5 Common Tax Filing Myths Debunked
There are lots of misconceptions floating around about the best moves to make when it comes to filing your taxes.
We know that every penny counts, especially at tax time, so we've busted five of the most common tax filing myths. If you're getting ready to get your return in order, take a look at the biggest tax traps you can't afford to fall into.
1. Filing jointly is always the best deal if you're married
If you're married, one of the most important things you have to decide at tax time is how you're going to file. For most couples, filing jointly is the obvious choice since it qualifies you for a greater number of tax credits and deductions but there are a few situations where you may be better off with separate returns.
When you're going through a divorce, for instance, filing separately might be a wise idea if you're worried about your soon-to-be ex owing a huge bill or you just want to create some distance financially. It can also help you out if you've got a lot of medical expenses to deduct but your joint income is too high to allow you to write them off.
Filing individual returns can also help you out if your spouse is a high earner and you're stuck with a mountain of student loans. If you're trying to get on an Income-Based Repayment plan, only your income will be used to determine whether you qualify and what your payments will be if you filed a separate return.
The trade-off is that you may be sacrificing tax breaks like the student loan interest deduction or the American Opportunity Credit, in the process.
2. You don't have to file if you're still in school
Unless you manage to find a great gig, the odds of making a lot of money while you're still in college aren't great, but that doesn't mean you're automatically excluded from filing a tax return. Whether or not you have to file comes down to your filing status, your age and how much money you made. If you're still in school and you're not married, you'll have to file a return for 2020, if you made at least $12,400 last year.
Figuring out whether you need to file your own return gets a little trickier if your parents are still giving you financial support. If you're working but they're paying more than half your expenses while you're in college, they can technically still count you as a dependent on their return until you turn 24.
For 2020, you still have to file your own return if you earned $12,400 or more, even if they're able to claim an exemption for you.
3. You have to be married or have kids to claim the Earned Income Credit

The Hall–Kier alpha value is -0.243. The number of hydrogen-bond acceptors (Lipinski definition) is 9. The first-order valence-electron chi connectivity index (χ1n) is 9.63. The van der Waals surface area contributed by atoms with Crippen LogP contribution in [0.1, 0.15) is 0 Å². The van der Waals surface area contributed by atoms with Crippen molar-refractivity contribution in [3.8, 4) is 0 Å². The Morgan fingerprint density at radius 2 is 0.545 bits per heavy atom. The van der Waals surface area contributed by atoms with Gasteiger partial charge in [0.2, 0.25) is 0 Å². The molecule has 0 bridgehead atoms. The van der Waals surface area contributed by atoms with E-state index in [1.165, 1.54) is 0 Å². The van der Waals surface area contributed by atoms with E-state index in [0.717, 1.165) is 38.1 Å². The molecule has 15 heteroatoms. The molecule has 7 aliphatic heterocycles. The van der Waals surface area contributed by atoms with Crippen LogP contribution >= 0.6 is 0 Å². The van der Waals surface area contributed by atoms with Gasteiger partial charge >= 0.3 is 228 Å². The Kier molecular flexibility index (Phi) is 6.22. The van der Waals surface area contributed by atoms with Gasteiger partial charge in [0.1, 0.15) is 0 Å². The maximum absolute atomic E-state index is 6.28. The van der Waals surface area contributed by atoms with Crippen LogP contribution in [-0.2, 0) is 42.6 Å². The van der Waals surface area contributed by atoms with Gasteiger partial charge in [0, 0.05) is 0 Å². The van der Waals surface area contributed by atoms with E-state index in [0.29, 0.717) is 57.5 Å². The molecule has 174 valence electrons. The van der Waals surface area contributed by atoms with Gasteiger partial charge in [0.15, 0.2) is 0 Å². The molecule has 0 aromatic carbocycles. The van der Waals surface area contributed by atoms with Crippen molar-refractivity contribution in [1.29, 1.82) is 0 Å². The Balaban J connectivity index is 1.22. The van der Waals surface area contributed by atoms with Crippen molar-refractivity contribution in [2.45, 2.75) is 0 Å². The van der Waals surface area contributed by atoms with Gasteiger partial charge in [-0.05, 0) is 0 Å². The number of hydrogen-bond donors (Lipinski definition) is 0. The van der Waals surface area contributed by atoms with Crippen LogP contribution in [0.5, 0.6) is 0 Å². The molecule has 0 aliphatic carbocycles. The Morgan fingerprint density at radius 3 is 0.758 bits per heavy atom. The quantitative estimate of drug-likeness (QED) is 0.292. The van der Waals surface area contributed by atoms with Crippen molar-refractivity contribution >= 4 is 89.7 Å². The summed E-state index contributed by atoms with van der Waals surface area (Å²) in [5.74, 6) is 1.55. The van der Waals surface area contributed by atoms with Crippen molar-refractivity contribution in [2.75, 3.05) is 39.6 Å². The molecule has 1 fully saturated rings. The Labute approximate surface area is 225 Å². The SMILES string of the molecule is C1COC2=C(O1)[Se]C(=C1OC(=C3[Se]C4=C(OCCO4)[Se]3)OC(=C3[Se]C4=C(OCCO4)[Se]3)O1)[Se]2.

Snagging an extra tax credit or two can put a serious dent in the amount of taxes you owe so it's worth it to look into all the ones you think you might qualify for. The Earned Income Credit, created for low-income earners, is one that many people overlook because they assume that they're not eligible if they're unmarried or don't have any dependents but that's a potentially costly misconception.
For 2020, single filers who earn less than $15,800 after subtracting their deductions and exemptions can claim the credit, even if they don't have kids. The credit is worth up to $538 for single filers with no kids and up to $6,660 if you're married and have three or more children.
That's a major boon for 20-somethings who are just out of college and are still working their way up the career ladder. You can even claim it if you're self-employed, which is a nice perk if you're wading into the freelance world for the first time.
If you're trying to knock a few bucks off your tax bill, the IRS has a free tool that can tell you if you're eligible just by answering a few questions.
4. Filing an extension means you can put off paying
Once April 15th hits, the IRS expects you to hand in your return, along with whatever money you owe towards your tax bill. Filing an extension gives you an extra six months to get your return in, but it doesn't mean you can put off paying your taxes until then. Your outstanding taxes are still due by the filing deadline and the longer you wait to cut a check, the more you'll owe.
There are two different penalties Uncle Sam can hit you with if you don't file on time.
- The failure to file penalty is 5 percent of what you owe for every month your return is overdue, up to a max of 25 percent.
- The failure to pay penalty is smaller, at 0.5 percent of your balance and it's capped at 25 percent too.
There's also the interest to consider, which is set at the federal short-term rate plus 3 percent.
To get an idea of how expensive dragging your heels is, here's an example. Let's say you owe $1,000, but you filed an extension. You dodge the failure to file penalty but you're still on the hook for not paying. After six months, you finally pony up the cash but now you owe an extra $45 for interest and penalties.
If you didn't file an extension, you can tack on an extra $228 to your bill. That's a pretty good reason to make sure you pay up as soon as possible.
5. Getting a refund is a good thing
Obviously, not having to pay more in taxes than you already owe is the goal, but a lot of people tend to approach tax time as a payday. While it's nice to get a few thousand dollars handed back to you, planning for a refund isn't the best strategy. What you're basically doing is allowing the government to borrow that money from you, interest-free.
The smarter thing to do is adjust your withholding so you're not having too much taxes taken out during the year. Figuring out what the right amount is involves plugging in some basic information to the IRS withholding calculator.
It's also a good idea to run the numbers any time you experience a major life change, such as a marriage, divorce or the birth of a child.